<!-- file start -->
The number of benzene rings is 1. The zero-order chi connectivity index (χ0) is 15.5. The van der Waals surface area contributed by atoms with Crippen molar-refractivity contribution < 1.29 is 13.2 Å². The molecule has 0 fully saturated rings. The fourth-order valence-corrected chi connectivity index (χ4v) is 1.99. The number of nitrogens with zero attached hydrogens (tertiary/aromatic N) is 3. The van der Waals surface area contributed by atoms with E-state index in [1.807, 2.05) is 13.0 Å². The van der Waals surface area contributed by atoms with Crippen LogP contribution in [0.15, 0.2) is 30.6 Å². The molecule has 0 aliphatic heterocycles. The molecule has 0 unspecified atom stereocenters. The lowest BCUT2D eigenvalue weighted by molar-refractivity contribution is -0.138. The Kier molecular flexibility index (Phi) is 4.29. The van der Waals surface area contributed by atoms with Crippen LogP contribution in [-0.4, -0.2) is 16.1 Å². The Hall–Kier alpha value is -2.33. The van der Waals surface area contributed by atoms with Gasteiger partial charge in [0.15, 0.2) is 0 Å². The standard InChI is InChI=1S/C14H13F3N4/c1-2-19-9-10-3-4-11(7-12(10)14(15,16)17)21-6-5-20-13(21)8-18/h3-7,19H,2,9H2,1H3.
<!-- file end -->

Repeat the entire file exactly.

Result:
The number of benzene rings is 1. The zero-order chi connectivity index (χ0) is 15.5. The van der Waals surface area contributed by atoms with Crippen molar-refractivity contribution < 1.29 is 13.2 Å². The molecule has 0 fully saturated rings. The fourth-order valence-corrected chi connectivity index (χ4v) is 1.99. The number of nitrogens with zero attached hydrogens (tertiary/aromatic N) is 3. The van der Waals surface area contributed by atoms with E-state index in [1.807, 2.05) is 13.0 Å². The van der Waals surface area contributed by atoms with Crippen LogP contribution in [0.15, 0.2) is 30.6 Å². The molecule has 0 aliphatic heterocycles. The molecule has 0 unspecified atom stereocenters. The lowest BCUT2D eigenvalue weighted by molar-refractivity contribution is -0.138. The Kier molecular flexibility index (Phi) is 4.29. The van der Waals surface area contributed by atoms with Crippen LogP contribution in [-0.4, -0.2) is 16.1 Å². The Hall–Kier alpha value is -2.33. The van der Waals surface area contributed by atoms with Gasteiger partial charge in [0.15, 0.2) is 0 Å². The standard InChI is InChI=1S/C14H13F3N4/c1-2-19-9-10-3-4-11(7-12(10)14(15,16)17)21-6-5-20-13(21)8-18/h3-7,19H,2,9H2,1H3.